(right) Taiaha

Ngāpuhi (Northland)

The elaborately carved tongue at the jabbing end of this taiaha shows the skill and mastery of the craftsman who made it.

Photo: Don Hitchcock 2015
Source and text: Display, Auckland Museum




Taiaha kura
Taiaha kura, Kimihia

A taiaha is a hand weapon usually made from hard wood, or sometimes whale bone, and usually about 1500 mm long. Taiaha have one end carved in the shape of an upoko (head) with a face on each side. The eyes of the two faces see all around, reflecting the alertness of the taiaha exponent. An arero (tongue) protruding from the upoko forms one end of the weapon. The upoko is adorned with a tauri (collar) of dog hair, the tassels of which form the awe. Below this, the tinana (body) provides the grip. The other end of the taiaha has a flat smooth blade, or rau, usually about five to seven centimetres wide, which is the main striking blade.

Kimihia is the famed personal taiaha of Te Rauparaha, one of the outstanding tribal leaders of his generation, and it is named after his paternal grandfather. Te Rauparaha's principal hapū (sub-tribe) is also named after his grandfather. Kimihia remains a symbol of Te Rauparaha's personal mana (chiefly authority and prestige) and identity. Naming the taiaha after his grandfather marked it as a source of power and inspiration that Te Rauparaha could call upon in times of need.

When his son Tamihana Te Rauparaha wrote his father's life story in 1845 he stated that Kimihia was carried by his father from Kawhia during the Ngāti Toa migration to Kapiti (about 1821), and was used by him during the battle of Whakapaetai at Waiōrua, Kapiti Island (1824). It later descended to Tamihana, who bequeathed it to his nephew, James Howard Wallace, who passed it to his daughters - Elsie, Amy, and Elva. The Wallace family collection, including Kimihia, was deposited with Te Papa's predecessor, the Dominion Museum, in 1943.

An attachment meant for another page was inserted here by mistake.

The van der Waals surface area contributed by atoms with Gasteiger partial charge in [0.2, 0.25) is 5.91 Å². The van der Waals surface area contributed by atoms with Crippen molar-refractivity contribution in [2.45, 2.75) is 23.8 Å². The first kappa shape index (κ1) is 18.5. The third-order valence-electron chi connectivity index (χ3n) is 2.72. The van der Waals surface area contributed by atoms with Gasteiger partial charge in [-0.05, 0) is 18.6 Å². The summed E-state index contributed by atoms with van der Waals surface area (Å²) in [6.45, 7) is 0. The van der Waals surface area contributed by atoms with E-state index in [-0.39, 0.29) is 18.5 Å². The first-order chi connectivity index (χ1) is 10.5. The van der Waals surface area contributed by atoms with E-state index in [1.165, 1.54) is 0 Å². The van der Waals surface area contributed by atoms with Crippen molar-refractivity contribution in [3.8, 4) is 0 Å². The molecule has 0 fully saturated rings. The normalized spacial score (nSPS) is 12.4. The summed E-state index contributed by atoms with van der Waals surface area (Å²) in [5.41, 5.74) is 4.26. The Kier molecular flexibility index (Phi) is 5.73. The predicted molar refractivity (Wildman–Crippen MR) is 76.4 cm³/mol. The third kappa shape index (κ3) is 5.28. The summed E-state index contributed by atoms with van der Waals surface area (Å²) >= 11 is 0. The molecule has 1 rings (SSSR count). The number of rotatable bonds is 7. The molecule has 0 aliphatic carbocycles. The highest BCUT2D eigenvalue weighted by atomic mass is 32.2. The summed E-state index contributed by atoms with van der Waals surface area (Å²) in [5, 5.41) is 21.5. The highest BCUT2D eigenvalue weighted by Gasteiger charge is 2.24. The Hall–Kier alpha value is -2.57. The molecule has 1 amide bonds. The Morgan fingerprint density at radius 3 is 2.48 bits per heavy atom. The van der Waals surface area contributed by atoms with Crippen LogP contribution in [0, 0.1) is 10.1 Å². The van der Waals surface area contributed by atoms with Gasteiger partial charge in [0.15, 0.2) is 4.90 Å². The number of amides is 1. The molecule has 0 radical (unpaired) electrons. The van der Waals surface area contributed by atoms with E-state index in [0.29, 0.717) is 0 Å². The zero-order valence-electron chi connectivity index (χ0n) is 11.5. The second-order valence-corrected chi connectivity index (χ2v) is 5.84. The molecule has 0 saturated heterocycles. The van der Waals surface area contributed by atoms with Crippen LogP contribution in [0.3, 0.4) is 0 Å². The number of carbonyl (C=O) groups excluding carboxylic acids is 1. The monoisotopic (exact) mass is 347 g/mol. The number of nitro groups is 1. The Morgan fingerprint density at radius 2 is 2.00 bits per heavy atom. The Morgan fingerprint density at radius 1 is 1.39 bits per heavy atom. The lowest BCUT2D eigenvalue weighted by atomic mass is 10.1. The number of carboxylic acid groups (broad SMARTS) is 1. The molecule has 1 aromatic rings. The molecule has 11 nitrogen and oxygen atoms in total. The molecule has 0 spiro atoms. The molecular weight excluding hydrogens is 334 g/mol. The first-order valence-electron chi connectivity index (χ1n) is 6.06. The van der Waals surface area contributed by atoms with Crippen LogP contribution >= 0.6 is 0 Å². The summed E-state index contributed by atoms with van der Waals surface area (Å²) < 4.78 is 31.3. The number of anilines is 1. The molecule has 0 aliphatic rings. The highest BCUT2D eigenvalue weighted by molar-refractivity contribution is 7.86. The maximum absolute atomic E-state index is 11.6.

Carver: Te Rauparaha, circa 1820
Medium: Wood, doghair awe (tassles), cloth, muka, raupo strips
Dimensions: 1615 mm x 45 mm
Catalog: ME005220

Photo: Don Hitchcock 2015
Source: Display, Te Papa Museum, Wellington
Text: http://collections.tepapa.govt.nz/object/160286




Maori Rain Cape
Te Rauparaha's Pākē or rain cape

Owned by Te Rauparaha (about 1780-1849), made in the mid 1800s, made of harakeke (essentially untreated flax) and muka (prepared flax fibre, treated by scraping, pounding and washing)

This rain cape holds enormous prestige as it once belonged to Te Rauparaha, and later his son Tāmihana. Such capes were worn by warriors for three reasons: to keep dry, to provide camouflage, and to protect against the blows of weapons.

Such protection was vital during the tribe's strife-ridden migration south from Kāwhia to Kāpiti. Te Rauparaha and his allies were beset by changeable weather in rugged terrain, and they encountered a number of war parties along the way.


Dimensions: 1200 x 890 mm
Catalog: ME005223/B
Photo: Don Hitchcock 2015